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"Pure madness." New emails show how Trump pressured the Justice Department to corrupt the election


The former president and his entourage pressured officials to substantiate their unfounded complaints and support his false case of electoral fraud before the Supreme Court.

By Rebecca Shabad and Allan Smith - NBC News 

Former President Donald Trump pressured the Justice Department to

back his baseless allegations of voter fraud

in the 2020 elections and call for the annulment of Joe Biden's victory, according to documents released Tuesday by the House Oversight Committee.

The emails, sent between mid-December and early January, show the maneuvers that the White House made to win the support of federal officials, while at the same time the then president spread false information on Twitter.

One of the strategies used to achieve their goal was to demand that the Justice Department

intercede in the lawsuits filed by Trump and his supporters for the Supreme Court to

annul the result.

An assistant to Trump sent the then deputy attorney general, Jeffrey Rosen, and a group of senior justice officials the draft of a legal document that the former president wanted them to present before the highest judicial instance in the country.

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A personal attorney for the former president, Kurt Olsen, also contacted several workers for the department to file the brief.

The document asked the Supreme Court to declare that Pennsylvania, Georgia, Michigan, Wisconsin, Arizona and Nevada had violated the Electors Clause and the 14th Amendment to the Constitution, claiming that they had changed the rules.

All six are pendulum states

(they vote Democrats or Republicans depending on the election) that Trump lost


"These unconstitutional changes allowed electoral irregularities in various ways," says the lawsuit, which also required the Supreme Court to authorize the holding of special elections in those states to designate new presidential voters.

Trump's efforts to try to overturn the election were unusual.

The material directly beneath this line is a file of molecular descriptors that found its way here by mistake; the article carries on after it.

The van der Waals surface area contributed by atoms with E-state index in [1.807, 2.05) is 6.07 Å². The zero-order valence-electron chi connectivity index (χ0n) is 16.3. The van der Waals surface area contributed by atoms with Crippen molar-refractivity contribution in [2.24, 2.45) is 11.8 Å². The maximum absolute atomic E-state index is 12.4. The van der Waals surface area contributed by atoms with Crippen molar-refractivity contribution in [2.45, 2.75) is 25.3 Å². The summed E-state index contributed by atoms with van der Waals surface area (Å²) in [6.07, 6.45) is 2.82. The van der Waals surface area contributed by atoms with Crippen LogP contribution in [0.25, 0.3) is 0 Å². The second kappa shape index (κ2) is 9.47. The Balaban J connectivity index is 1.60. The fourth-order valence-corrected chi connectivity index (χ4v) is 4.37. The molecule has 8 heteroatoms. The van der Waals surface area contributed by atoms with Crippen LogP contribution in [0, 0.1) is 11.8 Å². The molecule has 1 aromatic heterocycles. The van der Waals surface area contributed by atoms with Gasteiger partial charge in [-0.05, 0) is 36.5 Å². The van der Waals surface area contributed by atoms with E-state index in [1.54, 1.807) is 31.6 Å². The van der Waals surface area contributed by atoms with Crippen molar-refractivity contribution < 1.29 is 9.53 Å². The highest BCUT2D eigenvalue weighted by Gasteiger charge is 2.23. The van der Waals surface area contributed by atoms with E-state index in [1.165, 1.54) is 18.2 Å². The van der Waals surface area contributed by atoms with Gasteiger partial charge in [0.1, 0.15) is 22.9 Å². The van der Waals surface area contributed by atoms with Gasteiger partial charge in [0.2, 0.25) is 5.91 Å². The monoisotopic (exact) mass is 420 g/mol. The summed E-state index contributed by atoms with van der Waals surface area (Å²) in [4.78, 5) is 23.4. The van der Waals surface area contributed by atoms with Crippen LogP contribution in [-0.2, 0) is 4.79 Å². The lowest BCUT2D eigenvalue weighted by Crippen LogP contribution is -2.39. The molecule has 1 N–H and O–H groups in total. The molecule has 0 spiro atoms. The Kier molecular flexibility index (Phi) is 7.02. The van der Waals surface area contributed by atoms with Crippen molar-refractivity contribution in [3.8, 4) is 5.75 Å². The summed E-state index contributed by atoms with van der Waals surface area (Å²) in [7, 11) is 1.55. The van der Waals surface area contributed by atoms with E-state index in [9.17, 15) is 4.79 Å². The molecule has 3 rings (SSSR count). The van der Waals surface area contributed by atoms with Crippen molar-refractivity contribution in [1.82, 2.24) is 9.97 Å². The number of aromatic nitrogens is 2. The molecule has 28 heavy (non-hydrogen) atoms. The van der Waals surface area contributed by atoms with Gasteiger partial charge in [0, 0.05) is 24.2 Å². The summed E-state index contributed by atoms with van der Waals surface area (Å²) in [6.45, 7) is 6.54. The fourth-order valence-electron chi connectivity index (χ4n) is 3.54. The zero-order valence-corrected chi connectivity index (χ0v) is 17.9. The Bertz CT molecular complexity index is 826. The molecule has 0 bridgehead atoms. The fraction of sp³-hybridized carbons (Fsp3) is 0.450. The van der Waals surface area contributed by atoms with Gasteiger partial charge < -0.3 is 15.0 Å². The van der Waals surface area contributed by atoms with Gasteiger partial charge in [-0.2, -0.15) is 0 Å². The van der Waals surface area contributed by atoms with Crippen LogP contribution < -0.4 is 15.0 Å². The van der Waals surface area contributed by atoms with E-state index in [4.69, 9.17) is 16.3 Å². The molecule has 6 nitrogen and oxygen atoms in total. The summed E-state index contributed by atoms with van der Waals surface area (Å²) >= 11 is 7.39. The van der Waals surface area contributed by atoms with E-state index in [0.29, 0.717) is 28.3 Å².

But if the Justice Department had finally intervened in the matter, it would have been interpreted as an extraordinary use of power by the president to override the will of the voters.

The messages are also riddled with conspiracy theories.

Members of the Oversight Committee cited at least five situations in which then-White House Chief of Staff Mark Meadows inquired about rumors circulating on the Internet without providing evidence.

An example: Meadows emailed the deputy attorney general a translated document from a person in Italy who allegedly claimed without evidence that he had "direct knowledge" of an Italian plot to change the election results and then send them to "military satellites. "

The pressure reached its zenith on January 1

, five days before the assault on the Capitol, when Meadows wrote to the Justice Department about the Italian conspiracy and complained about the results obtained by Trump in Georgia and New Mexico, where he lost more than 10 points.

"Sheer insanity," another deputy attorney general, Richard Donoghue, wrote to Rosen about the then White House chief of staff's theory.

The first message was sent on December 14, the day the states certified the counting of votes to the Electoral College and Trump's defeat was made official.

Trump's aide sent an email to Rosen titled "From POTUS" (President of the United States), in which he attached

material on "talking points" about an "election crime cover-up"

in Michigan. that Trump lost by more than 154,000 votes.

President Donald Trump removes his mask on the South Portico of the White House after returning from Walter Reed Hospital, where he was hospitalized for COVID-19.

An hour later, Trump announced the resignation of his attorney general, William Barr, and the name of his replacement: Rosen.

At midnight the next day, the former president tweeted: “GREAT NEWS.

[Election software company] Dominion's voting machines are a disaster across the country.

They changed the results of a landslide election ... ".

Trump repeated this accusation in his attempt to annul the elections, but never provided corroborating data.

Emails from late December and early January show that White House officials, including Meadows, asked then-Assistant Attorney General Jeffrey Clark to back up the fraud allegations by contacting Georgia Attorney General Byung J. Pak.

Trump failed in his attempt to win the support of the Justice Department

. Days after Biden's inauguration, on January 20, the department's inspector general, Michael Horowitz, announced that he would investigate whether any current or former officials participated in an "improper attempt to have the DOJ attempt to alter the outcome of the elections. Presidential 2020 ".

Source: telemundo

All news articles on 2021-06-18

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